Silverton, ca. 1940s. The false-fronted building at left is the memorial hall, which is still standing. The present village office is also seen at upper right. (Greg Nesteroff collection)

Place Names: Four Mile City became Silverton

Silverton was originally known as Four Mile or Four Mile City, after Four Mile Creek.

One-hundred seventy-ninth in an alphabetical series on West Kootenay/Boundary place names

Silverton was originally known as Four Mile or Four Mile City, after Four Mile Creek.

The townsite was located during the Silvery Slocan rush by William Hunter and J. Fred Hume, who applied on Dec. 9, 1891 to buy 160 acres of Crown land, described as “about two miles south of … Carpenter creek.”

However, they had to wait until a reserve placed on Slocan Lake lands was lifted. William McKinnon became a third partner sometime later.

Four Mile Creek was first mentioned in the Nelson Miner of June 11, 1892 in the recording of three key mineral claims: the Standard, Echo, and Alpha. By October 1893, it was also known as Silverton Creek, the name it officially bears today, although Four Mile Creek was far more commonly used. According to John Norris’ Old Silverton, “Hunter made an effort to change the creek’s name from Four Mile to Hume but the new name did not stick.”

In fact, Hume Creek, first mentioned in The Ledge of July 4, 1895, flowed into Four Mile Creek. It was also known as Bartlett Creek, first mentioned in The Ledge on Feb. 24, 1898, and the two names were used interchangeably until Bartlett was officially adopted in 1926.

Probably it honoured Frederick H. Bartlett, who owned mining claims in the area. He was killed in 1911 at the Galena Farm mine when snow slid off a building.

In any case, as the mines proved their worth, the area around them became known as Four Mile, as demonstrated in an ad in the Nelson Tribune on Dec. 1, 1892: “In what is locally known as ‘Four mile’ on Slocan lake, are some of the prospective great mines of Slocan district … At the mouth of Four Mile creek is a splendid site for reduction works … The owners of the land at the mouth of the creek have had a part of it surveyed for a townsite …”

The first reference to Four Mile City is in another Tribune ad of Feb. 9, 1893: “Get in on the Ground Floor! Any investment made now will be trebled in less than six months! For the many, town lots are a better buy than mineral claims. Lots in Four Mile City, the only possible supply point for Four Mile District, one of the Richest in the Slocan Lake Country, will be on the Market on and after Feb. 15. Apply to John Houston &Co., Agents, Nelson.”

Supposedly the creek and city were named because of their distance from New Denver — that’s the explanation given by William Hunter to James White of the Canadian Geographic Survey in 1906 and by Frederick Laing in the September 1893 issue of Knox College Monthly.

But the Tribune of May 18, 1893 noted: “A row of about 3½ miles from New Denver lands one at Four Mile City.” Bill Barlee in West Kootenay: Ghost Town Country suggested it was four miles by trail. By road today it’s 2.9 miles, or 4.6 km.

The first indication that Four Mile had been renamed was in the Vancouver Daily World of May 18, 1893: “A new townsite situated on Slocan lake, not far from Carpenter creek, will shortly be placed on the market. It will be called Silverton, and is owned by the wealthy American capitalists who a short time ago made such extensive purchases of mining properties in the Slocan district.” (An odd statement since Hume, Hunter, and McKinnon were all Canadian.) The reason for the switch isn’t clear, but it’s generally believed the new name was after Silverton, Colorado. It would have been appropriate anyway, given the major output of the local mines.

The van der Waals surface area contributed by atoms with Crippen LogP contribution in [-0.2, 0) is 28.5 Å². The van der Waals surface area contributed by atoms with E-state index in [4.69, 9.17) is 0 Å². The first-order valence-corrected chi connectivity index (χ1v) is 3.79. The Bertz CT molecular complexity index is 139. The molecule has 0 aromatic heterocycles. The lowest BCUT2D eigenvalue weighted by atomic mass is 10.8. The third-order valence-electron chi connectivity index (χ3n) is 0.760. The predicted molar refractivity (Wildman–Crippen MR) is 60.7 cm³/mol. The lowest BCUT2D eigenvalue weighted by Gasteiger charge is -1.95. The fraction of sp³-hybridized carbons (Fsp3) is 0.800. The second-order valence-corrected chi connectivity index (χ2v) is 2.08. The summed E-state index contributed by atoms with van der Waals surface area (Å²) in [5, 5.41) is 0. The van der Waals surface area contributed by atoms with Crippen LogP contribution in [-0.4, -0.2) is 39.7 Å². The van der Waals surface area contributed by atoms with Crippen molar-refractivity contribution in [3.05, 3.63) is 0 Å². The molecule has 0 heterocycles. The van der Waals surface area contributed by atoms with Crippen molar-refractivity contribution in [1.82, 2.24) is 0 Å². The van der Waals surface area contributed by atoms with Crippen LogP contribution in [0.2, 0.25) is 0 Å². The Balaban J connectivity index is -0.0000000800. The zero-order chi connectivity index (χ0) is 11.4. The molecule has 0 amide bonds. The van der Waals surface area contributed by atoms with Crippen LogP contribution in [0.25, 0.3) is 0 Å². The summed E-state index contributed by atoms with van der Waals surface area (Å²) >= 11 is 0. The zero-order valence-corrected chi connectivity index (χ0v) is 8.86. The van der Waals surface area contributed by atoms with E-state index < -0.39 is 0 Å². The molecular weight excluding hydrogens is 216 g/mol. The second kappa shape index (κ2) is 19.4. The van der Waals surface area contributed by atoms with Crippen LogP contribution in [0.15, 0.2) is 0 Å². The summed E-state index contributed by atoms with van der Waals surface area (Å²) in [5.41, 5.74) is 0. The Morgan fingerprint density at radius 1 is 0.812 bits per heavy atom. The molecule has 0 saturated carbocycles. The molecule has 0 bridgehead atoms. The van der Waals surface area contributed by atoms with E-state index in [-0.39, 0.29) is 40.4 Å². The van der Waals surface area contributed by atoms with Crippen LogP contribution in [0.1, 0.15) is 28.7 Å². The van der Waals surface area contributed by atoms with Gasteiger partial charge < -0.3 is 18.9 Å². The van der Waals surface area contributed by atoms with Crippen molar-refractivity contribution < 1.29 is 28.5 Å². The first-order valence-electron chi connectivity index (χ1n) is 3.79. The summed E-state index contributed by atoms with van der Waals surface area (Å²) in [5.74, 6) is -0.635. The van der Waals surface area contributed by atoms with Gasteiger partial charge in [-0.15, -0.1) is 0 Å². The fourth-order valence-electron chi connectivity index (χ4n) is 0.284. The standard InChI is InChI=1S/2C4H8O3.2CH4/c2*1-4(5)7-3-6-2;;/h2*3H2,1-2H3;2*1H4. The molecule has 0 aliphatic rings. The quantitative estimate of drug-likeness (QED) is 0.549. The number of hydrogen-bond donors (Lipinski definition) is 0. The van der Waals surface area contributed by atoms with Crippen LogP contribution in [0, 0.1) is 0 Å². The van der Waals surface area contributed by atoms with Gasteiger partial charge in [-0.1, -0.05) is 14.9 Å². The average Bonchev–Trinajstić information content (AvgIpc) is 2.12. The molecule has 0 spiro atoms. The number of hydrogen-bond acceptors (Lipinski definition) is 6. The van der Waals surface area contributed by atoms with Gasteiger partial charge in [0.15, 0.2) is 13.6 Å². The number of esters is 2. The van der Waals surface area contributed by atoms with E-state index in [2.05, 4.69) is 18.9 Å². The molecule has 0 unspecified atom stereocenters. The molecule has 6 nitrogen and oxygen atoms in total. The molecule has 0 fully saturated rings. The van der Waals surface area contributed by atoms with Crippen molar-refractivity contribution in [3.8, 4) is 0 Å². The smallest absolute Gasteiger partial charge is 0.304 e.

Hunter and McKinnon appear to have also been responsible for naming Eldorado, which in June 1892 became New Denver, in honour of another Colorado city. In choosing Silverton, perhaps they wanted to continue a theme.

Herbert T. Trigg surveyed the Silverton townsite and deposited the plan with the land registry on Sept. 11, 1894. The original streets were Turner, Hunter, Hume, Alpha, Silver, and Leadville, plus 1st through 7th, and Lake Ave. These all survive today except for 1st St., while Lake Ave. is better known as Highway 6. Leadville was another nod to Colorado.

A Silverton post office application was referred to the postal inspector on June 20, 1893. The office opened on June 1, 1894 and closed on Oct. 15, 1991. There were also Silverton post offices in Quebec (1877-86), Alberta (1885-86), and Washington (1892-1945).

Incorporated as a village in 1930, Silverton is the smallest municipality in BC by area at 0.35 of a square kilometer, and between 2002 and 2011, it was also the smallest by population: it had 212 residents on the 2002 census and 185 on the 2006 census. However, Zeballos, on Vancouver Island, reclaimed the title in 2011 when its census population dropped to 125 and then to 107 in 2016.

Silverton still caught some media attention, however, because its population of 195 in 2016 was unchanged from 2011, leading mayor Jason Clarke to joke that no one is allowed to leave unless they find a replacement.

— With thanks to Peter Smith